Greater Harrisburg's Community Magazine

So Many Ways to Help: Community leader Tina Nixon now takes up Harrisburg’s financial recovery.

Tina Nixon

It was Harrisburg, 1972.

The floodwaters of Tropical Storm Agnes rose through the city. Five-year-old Tina Nixon asked her mother why she was making an enormous pot of soup for the people sheltering at the former Edison Junior High School on Allison Hill.

“My mom said, ‘If people are in need, and you can do something to help them, whatever little you have, then that’s what you should do,” Nixon recalled.

Mom’s example stayed with her, inspiring her to focus her career on helping people in need.

Though born and raised in Harrisburg, Nixon hasn’t always lived in the city.

She attended college in East Stroudsburg and sometimes accepted work opportunities that took her away. But she always boomeranged back. She currently works as vice president, mission effectiveness, diversity and inclusion, at UPMC Pinnacle and serves on numerous community boards.

Most recently and visibly, she was appointed to the Intergovernmental Cooperation Authority (ICA) for Harrisburg, a state entity tasked with overseeing Harrisburg’s finances. In this role, Nixon brings expertise like identifying grant money, building budgets and cutting excess spending.

“I just hope that whatever I contribute and whatever I can do will be seen as helping and continuing to build financially stable and transparent policies for the city,” Nixon said. “It’s not about me. It’s about making life good for all who live in the city.”

Nixon’s résumé represents almost three decades of assignments with the end goal of helping people through advocacy, fundraising, communications, organizing, human services and leadership.

“Whatever job I took, I always wanted to learn more, to figure out how to help solve the problem and help people,” she said.

Her skills have come both from her education and her practical experience. In her current role at UPMC, she interacts and connects with people on a variety of levels.

“I treat everyone as an individual, and I respect the path they took to get there,” she said. “Early in life, that was fascinating to me. I wanted to learn and understand more about where people were coming from.”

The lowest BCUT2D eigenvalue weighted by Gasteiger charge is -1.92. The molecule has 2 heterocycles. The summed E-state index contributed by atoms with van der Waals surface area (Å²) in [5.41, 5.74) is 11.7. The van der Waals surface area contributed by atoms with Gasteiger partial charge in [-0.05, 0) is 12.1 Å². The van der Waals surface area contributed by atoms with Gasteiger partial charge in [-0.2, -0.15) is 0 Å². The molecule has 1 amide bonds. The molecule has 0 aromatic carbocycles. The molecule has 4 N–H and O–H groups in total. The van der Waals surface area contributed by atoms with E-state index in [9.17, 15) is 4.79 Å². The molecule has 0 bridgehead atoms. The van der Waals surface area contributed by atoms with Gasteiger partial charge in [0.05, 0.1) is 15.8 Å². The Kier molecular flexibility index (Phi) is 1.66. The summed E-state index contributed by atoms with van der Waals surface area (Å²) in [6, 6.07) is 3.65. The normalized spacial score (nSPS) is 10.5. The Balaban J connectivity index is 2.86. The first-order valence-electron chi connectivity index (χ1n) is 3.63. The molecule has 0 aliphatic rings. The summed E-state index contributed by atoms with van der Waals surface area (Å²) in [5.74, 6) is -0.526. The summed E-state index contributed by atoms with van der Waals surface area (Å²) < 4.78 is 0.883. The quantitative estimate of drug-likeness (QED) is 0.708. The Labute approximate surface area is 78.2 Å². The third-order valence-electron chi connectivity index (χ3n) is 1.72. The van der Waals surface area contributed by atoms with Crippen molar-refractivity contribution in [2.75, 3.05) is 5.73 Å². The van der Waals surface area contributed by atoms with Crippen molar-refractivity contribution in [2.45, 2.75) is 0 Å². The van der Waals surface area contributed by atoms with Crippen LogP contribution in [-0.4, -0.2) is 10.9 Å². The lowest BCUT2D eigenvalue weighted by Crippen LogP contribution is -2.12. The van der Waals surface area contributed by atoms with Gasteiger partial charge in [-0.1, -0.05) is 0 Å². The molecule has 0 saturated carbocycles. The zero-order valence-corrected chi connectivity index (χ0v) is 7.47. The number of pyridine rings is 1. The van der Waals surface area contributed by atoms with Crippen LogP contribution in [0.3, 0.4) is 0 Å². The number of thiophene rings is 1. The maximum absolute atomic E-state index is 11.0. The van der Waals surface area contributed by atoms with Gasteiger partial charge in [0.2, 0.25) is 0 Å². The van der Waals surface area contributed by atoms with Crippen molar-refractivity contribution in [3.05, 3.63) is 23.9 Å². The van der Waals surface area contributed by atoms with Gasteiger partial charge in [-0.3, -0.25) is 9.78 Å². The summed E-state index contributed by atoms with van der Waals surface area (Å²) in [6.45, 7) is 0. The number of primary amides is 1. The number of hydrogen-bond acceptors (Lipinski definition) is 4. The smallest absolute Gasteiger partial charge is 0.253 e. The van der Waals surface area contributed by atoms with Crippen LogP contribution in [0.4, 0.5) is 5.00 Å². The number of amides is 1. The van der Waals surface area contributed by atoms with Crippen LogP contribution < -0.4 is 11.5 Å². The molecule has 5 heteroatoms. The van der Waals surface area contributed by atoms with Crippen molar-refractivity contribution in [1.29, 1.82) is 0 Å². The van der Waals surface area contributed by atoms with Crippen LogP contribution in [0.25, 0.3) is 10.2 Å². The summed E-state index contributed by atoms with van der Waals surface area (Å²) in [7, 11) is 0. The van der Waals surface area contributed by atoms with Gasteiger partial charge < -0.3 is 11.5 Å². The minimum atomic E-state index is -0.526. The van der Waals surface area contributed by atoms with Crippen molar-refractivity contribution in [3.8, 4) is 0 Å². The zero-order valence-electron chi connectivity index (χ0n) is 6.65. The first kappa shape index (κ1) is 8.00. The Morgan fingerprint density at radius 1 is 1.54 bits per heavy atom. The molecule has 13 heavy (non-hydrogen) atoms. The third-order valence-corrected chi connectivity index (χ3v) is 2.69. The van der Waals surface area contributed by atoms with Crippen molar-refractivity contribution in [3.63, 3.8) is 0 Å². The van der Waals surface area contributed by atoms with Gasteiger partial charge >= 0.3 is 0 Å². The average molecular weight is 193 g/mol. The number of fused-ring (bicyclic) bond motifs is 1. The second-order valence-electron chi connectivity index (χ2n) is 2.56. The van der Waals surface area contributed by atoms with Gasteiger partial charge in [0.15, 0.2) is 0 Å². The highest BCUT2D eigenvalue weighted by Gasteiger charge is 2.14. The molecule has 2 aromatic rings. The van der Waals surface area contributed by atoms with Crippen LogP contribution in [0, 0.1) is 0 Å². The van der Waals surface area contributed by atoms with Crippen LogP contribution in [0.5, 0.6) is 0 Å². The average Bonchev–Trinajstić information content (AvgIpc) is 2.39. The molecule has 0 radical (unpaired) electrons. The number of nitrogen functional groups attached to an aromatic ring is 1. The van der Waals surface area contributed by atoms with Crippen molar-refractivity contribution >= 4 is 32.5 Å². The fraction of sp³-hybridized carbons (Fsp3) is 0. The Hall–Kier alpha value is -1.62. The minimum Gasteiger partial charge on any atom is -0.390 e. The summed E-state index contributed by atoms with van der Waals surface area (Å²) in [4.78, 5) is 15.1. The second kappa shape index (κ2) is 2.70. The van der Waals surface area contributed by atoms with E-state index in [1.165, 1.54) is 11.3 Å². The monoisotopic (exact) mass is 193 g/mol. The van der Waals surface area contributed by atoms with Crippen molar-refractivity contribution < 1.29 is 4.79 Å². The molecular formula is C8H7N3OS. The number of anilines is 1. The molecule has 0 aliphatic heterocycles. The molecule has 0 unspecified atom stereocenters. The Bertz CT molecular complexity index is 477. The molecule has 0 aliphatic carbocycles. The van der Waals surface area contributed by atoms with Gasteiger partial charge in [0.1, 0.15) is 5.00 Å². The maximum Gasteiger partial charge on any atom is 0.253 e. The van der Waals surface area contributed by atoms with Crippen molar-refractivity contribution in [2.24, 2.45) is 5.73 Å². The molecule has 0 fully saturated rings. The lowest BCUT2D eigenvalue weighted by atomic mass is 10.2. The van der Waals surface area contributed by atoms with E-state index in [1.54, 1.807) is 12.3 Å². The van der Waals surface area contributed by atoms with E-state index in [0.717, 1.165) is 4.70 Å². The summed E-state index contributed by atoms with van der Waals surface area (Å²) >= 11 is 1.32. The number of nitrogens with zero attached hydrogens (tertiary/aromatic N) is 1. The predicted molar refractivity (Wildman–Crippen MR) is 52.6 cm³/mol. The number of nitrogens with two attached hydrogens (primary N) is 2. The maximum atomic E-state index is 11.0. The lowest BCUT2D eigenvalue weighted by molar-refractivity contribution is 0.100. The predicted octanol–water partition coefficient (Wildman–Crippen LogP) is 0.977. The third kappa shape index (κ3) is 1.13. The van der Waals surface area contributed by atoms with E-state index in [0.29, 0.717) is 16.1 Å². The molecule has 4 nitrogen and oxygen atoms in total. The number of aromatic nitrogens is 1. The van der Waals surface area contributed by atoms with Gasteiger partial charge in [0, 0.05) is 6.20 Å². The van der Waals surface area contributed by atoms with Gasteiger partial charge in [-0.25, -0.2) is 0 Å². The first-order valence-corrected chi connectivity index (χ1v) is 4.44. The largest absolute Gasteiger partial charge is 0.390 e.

Within a long CV of both paid and volunteer work, Nixon cited two opportunities that contributed significantly to her growth.

The first was an early-career summer internship with the Pennsylvania state legislature, which offered an “educational opportunity, seeing how people on different sides of the aisle can come together and compromise on a number of different issues.”

The second was her lengthy tenure with the YWCA of Greater Harrisburg, which included more than a decade as CEO.

“My tenure at YWCA allowed me to live my purpose and passion of helping women and children in need,” she said.

Nixon credits her grandmother as a mentor who foot-stomped the importance of a college education and community leadership.

“She was a wonderful role model in leadership, business, compassion and gave me great overall advice when entering into the workforce,” she said.


The Best City

Those who have worked with Nixon have seen those same leadership qualities in her.

Messiah College President Kim Phipps has known Nixon for nine years, having met when they worked together on strategic planning and community engagement on the YWCA board.

“As a leader, she often has to make difficult decisions and be courageous in moments of crisis,” Phipps said. “Her quick wit and laugh often diffuse many tension-filled moments.”

Rev. Dr. Brenda Alton, the former director of the city’s Department of Parks, Recreation and Cultural Enrichment, met Nixon in 2000 when she served as a pastor. They re-engaged when Alton joined Nixon’s staff at UPMC.

Alton described Nixon as an “advocate and life-long diversity champion” and a “giving person who adores her family and fights for those she leads.” And, like Phipps, Alton also talked about Nixon’s great laugh and her ability to be her authentic self.

When Nixon isn’t working or volunteering, she spends time with friends and family, which includes her husband, James, and their 21-year-old twins.

“His resilience keeps me going,” she said of James, who has had recent health challenges. “He is teaching me something about perseverance on another level. He amazes me.”

Nixon also enjoys window shopping for antiques and reading cookbooks, which relax her. She now looks forward to joining four colleagues on the ICA, helping to guide the next phase of Harrisburg’s financial recovery.

“I’m hoping we can continue to move forward to make Harrisburg the best city it can be,” she said.

To learn more about UPMC Pinnacle, visit

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